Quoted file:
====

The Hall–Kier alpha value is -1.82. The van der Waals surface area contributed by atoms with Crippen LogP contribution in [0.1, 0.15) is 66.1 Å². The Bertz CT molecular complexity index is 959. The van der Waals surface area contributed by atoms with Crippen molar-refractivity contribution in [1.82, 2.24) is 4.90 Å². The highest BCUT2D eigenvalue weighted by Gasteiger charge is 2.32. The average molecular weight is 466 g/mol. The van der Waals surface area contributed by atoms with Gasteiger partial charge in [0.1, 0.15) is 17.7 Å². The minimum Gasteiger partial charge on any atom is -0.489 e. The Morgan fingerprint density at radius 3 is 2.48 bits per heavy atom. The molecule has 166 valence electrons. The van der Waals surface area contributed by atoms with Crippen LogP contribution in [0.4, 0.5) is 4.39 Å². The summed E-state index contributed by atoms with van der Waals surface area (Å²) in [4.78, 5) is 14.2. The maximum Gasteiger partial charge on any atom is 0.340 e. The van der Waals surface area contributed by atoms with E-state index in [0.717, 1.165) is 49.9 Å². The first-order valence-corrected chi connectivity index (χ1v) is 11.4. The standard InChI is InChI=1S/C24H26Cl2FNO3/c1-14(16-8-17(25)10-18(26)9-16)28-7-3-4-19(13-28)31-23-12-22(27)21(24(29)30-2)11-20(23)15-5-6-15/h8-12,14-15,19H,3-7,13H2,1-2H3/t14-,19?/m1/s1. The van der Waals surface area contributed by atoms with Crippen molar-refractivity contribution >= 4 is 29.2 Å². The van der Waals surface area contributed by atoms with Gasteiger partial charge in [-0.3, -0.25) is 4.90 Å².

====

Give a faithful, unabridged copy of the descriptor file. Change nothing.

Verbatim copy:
The Hall–Kier alpha value is -1.82. The van der Waals surface area contributed by atoms with Crippen LogP contribution in [0.1, 0.15) is 66.1 Å². The Bertz CT molecular complexity index is 959. The van der Waals surface area contributed by atoms with Crippen molar-refractivity contribution in [1.82, 2.24) is 4.90 Å². The highest BCUT2D eigenvalue weighted by Gasteiger charge is 2.32. The average molecular weight is 466 g/mol. The van der Waals surface area contributed by atoms with Gasteiger partial charge in [0.1, 0.15) is 17.7 Å². The minimum Gasteiger partial charge on any atom is -0.489 e. The Morgan fingerprint density at radius 3 is 2.48 bits per heavy atom. The molecule has 166 valence electrons. The van der Waals surface area contributed by atoms with Crippen LogP contribution in [0.4, 0.5) is 4.39 Å². The summed E-state index contributed by atoms with van der Waals surface area (Å²) in [4.78, 5) is 14.2. The maximum Gasteiger partial charge on any atom is 0.340 e. The van der Waals surface area contributed by atoms with E-state index in [0.717, 1.165) is 49.9 Å². The first-order valence-corrected chi connectivity index (χ1v) is 11.4. The standard InChI is InChI=1S/C24H26Cl2FNO3/c1-14(16-8-17(25)10-18(26)9-16)28-7-3-4-19(13-28)31-23-12-22(27)21(24(29)30-2)11-20(23)15-5-6-15/h8-12,14-15,19H,3-7,13H2,1-2H3/t14-,19?/m1/s1. The van der Waals surface area contributed by atoms with Crippen molar-refractivity contribution >= 4 is 29.2 Å². The van der Waals surface area contributed by atoms with Gasteiger partial charge in [-0.3, -0.25) is 4.90 Å².